Service Charges & Estate Management Update – January 2012
1st January 2012
Stenau Properties Ltd v Leek  UKUT 478 (LC)
L appealed against an LVT’s refusal to order that the consultation requirements of the Landlord and Tenant Act 1985 s.20 could be dispensed with. Although L had consulted T to some extent, the LVT found that that there had been “a substantial failure to engage in consultation as required by s.20”. It did not set out in its reasons the extent of any prejudice to T arising from the breach. The words used by the LVT when granting leave were “whether the Tribunal were wrong in not considering the issue of prejudice and ought to have considered whether the failure to comply must have adversely affected the lessees in some way.”
The issues were whether (i) it was open to a tribunal to find that a breach of the s.20 consultation requirement was so substantial that prejudice was to be taken as having flowed from it even though there was no evidence that the tenants would have acted differently had the consultation been carried out properly; (ii) such a conclusion had been open to the tribunal on the facts of the instant case.
The LVT would have been entitled both in law and on the facts before it to conclude that the breach in the consultation process “must have prejudiced” the tenants. The LVT did not use those words in its conclusion but it was perfectly plain that it had the importance of prejudice well in mind.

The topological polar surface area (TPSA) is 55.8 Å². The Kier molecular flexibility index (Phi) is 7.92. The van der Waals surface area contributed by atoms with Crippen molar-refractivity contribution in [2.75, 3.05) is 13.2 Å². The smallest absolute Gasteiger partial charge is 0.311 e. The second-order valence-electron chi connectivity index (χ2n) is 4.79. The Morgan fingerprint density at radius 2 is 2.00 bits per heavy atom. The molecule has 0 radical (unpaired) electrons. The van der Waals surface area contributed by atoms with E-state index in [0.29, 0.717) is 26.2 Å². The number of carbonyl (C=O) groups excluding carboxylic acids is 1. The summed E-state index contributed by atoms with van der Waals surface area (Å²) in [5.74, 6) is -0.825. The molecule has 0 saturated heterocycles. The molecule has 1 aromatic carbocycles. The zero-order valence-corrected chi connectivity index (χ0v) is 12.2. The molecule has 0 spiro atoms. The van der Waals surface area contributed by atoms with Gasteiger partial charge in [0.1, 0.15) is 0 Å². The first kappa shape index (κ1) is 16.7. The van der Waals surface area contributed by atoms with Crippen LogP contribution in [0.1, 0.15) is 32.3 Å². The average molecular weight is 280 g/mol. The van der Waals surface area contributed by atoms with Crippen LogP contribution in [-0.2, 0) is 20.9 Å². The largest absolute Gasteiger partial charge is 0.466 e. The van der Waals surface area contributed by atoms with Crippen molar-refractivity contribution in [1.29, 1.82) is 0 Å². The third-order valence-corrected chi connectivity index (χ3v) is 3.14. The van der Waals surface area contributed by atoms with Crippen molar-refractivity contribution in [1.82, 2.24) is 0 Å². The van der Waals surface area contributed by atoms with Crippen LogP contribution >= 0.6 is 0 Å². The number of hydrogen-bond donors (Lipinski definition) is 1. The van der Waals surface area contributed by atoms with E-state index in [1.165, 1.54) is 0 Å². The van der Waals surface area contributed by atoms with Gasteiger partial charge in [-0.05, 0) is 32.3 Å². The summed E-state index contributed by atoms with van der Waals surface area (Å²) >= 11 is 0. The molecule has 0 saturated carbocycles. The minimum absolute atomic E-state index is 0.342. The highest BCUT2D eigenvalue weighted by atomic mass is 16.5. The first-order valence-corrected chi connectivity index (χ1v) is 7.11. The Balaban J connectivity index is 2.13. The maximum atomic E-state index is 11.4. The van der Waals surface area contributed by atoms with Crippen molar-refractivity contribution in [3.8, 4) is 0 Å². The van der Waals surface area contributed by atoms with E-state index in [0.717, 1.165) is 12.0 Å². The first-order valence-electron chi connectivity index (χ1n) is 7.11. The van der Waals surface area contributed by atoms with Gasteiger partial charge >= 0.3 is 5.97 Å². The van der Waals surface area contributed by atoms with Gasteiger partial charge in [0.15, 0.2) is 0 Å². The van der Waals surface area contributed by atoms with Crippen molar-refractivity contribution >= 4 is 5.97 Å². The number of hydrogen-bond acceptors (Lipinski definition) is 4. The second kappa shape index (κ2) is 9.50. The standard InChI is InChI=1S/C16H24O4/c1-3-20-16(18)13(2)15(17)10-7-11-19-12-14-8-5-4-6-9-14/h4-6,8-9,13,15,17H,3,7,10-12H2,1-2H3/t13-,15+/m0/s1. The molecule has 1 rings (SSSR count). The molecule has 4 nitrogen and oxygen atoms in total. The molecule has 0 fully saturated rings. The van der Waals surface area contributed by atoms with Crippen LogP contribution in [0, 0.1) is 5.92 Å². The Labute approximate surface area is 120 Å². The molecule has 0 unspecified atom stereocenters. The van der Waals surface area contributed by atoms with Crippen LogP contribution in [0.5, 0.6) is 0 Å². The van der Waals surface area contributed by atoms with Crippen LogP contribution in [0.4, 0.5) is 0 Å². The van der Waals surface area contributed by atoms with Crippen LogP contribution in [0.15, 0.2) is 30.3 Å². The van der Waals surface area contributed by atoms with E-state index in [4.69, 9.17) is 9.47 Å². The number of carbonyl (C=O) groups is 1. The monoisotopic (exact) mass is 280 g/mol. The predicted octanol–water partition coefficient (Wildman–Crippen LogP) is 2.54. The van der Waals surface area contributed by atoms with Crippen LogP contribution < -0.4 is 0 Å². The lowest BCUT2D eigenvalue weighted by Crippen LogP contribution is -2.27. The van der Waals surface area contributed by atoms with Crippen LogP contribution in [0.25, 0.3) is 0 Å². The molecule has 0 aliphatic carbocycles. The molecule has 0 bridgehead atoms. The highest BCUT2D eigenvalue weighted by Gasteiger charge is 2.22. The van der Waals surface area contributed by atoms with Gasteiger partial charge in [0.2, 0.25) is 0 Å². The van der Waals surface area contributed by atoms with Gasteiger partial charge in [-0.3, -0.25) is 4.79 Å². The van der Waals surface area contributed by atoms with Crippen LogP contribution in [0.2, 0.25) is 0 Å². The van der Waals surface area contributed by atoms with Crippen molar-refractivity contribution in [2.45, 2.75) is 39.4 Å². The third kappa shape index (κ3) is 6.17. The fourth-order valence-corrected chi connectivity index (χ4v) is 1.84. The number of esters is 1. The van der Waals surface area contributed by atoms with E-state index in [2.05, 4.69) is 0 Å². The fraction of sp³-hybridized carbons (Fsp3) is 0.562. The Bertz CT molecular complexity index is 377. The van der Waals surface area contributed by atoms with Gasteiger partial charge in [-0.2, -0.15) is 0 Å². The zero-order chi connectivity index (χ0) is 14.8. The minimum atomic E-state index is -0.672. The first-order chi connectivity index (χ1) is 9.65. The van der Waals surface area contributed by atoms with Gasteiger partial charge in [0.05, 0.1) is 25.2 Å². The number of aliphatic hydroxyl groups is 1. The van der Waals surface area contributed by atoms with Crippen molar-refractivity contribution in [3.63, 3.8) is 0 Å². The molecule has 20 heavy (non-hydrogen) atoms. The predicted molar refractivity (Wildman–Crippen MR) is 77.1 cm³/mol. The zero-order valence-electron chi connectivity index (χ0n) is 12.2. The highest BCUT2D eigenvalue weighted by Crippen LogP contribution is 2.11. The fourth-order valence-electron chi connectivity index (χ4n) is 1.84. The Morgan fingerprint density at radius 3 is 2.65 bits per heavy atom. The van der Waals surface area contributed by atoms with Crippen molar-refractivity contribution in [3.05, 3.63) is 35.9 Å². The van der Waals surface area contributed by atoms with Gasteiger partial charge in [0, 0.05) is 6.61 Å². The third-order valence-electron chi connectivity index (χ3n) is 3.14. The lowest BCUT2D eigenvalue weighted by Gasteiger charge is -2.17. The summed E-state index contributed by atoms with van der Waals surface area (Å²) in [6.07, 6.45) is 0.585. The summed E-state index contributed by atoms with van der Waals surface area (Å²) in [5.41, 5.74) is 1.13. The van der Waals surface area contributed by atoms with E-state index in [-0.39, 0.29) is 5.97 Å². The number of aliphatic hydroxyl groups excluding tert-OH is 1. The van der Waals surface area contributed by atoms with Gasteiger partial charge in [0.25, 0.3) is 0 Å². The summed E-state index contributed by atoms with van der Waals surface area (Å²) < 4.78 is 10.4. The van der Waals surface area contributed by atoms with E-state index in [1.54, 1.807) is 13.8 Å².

The LVT was entitled to find that the breach was so substantial that prejudice must be taken to have flowed from it, even though there was no evidence of any work that would have been done differently if the consultation had been carried out properly.
“Where there has been a minor breach of procedure it will be important for a tribunal to find evidence that respondents were prejudiced or disadvantaged. Where the breach has been substantial it may be reasonable to assume prejudice… Even if it were possible to prove that further consultation would have made no difference to the end result, it still does not follow that therefore there has been no prejudice if the breach has been substantial. The effect of a properly conducted consultation process should be to give the tenants confidence in the decisions that are reached and leave them feeling as comfortable as they can be with the service charges that are likely to flow from those decisions. The opportunity to participate in a meaningful way in the decision-making process is of real value. Even if the end result would probably have been the same without their participation, it [is] very arguable that tenants who are substantially deprived of their right to be included in the decision-making process are genuinely prejudiced” (per HHJ Mole QC at ).
The Court of Appeal set out the principles applicable in an application for dispensation in Daejan Investments Ltd v Benson  EWCA Civ 38,  1 W.L.R. 2330.